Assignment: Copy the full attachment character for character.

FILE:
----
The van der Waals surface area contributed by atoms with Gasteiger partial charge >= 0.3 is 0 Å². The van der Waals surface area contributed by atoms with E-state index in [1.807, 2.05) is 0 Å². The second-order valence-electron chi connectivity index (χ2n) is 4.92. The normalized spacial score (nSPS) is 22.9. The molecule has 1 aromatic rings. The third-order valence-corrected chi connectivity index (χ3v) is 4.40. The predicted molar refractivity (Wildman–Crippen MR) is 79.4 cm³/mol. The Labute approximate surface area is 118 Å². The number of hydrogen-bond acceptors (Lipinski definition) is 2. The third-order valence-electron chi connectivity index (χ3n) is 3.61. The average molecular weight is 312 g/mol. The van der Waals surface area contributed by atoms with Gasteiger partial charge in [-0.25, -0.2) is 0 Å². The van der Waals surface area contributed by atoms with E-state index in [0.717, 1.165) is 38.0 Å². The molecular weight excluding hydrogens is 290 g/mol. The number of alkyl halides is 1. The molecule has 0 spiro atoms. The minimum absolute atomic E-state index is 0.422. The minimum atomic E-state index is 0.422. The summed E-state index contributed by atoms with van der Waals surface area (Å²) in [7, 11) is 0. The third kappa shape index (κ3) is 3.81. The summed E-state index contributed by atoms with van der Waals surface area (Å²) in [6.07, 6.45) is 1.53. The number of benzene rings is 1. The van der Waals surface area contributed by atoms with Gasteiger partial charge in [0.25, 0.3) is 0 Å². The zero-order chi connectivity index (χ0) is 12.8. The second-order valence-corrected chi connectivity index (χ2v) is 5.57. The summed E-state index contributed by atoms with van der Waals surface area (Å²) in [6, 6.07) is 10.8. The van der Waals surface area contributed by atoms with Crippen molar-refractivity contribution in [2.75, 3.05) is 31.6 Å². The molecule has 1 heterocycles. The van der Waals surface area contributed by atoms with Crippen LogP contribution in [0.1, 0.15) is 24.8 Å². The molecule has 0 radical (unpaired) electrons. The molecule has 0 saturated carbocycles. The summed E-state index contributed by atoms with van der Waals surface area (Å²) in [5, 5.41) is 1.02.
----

The van der Waals surface area contributed by atoms with Gasteiger partial charge >= 0.3 is 0 Å². The van der Waals surface area contributed by atoms with E-state index in [1.807, 2.05) is 0 Å². The second-order valence-electron chi connectivity index (χ2n) is 4.92. The normalized spacial score (nSPS) is 22.9. The molecule has 1 aromatic rings. The third-order valence-corrected chi connectivity index (χ3v) is 4.40. The predicted molar refractivity (Wildman–Crippen MR) is 79.4 cm³/mol. The Labute approximate surface area is 118 Å². The number of hydrogen-bond acceptors (Lipinski definition) is 2. The third-order valence-electron chi connectivity index (χ3n) is 3.61. The average molecular weight is 312 g/mol. The van der Waals surface area contributed by atoms with Gasteiger partial charge in [-0.25, -0.2) is 0 Å². The van der Waals surface area contributed by atoms with E-state index in [0.717, 1.165) is 38.0 Å². The molecular weight excluding hydrogens is 290 g/mol. The number of alkyl halides is 1. The molecule has 0 spiro atoms. The minimum absolute atomic E-state index is 0.422. The minimum atomic E-state index is 0.422. The summed E-state index contributed by atoms with van der Waals surface area (Å²) in [7, 11) is 0. The third kappa shape index (κ3) is 3.81. The summed E-state index contributed by atoms with van der Waals surface area (Å²) in [6.07, 6.45) is 1.53. The number of benzene rings is 1. The van der Waals surface area contributed by atoms with Gasteiger partial charge in [0.25, 0.3) is 0 Å². The zero-order chi connectivity index (χ0) is 12.8. The second-order valence-corrected chi connectivity index (χ2v) is 5.57. The summed E-state index contributed by atoms with van der Waals surface area (Å²) in [6, 6.07) is 10.8. The van der Waals surface area contributed by atoms with Crippen molar-refractivity contribution in [2.75, 3.05) is 31.6 Å². The molecule has 1 heterocycles. The van der Waals surface area contributed by atoms with Crippen LogP contribution in [0.1, 0.15) is 24.8 Å². The molecule has 0 radical (unpaired) electrons. The molecule has 0 saturated carbocycles. The summed E-state index contributed by atoms with van der Waals surface area (Å²) in [5, 5.41) is 1.02.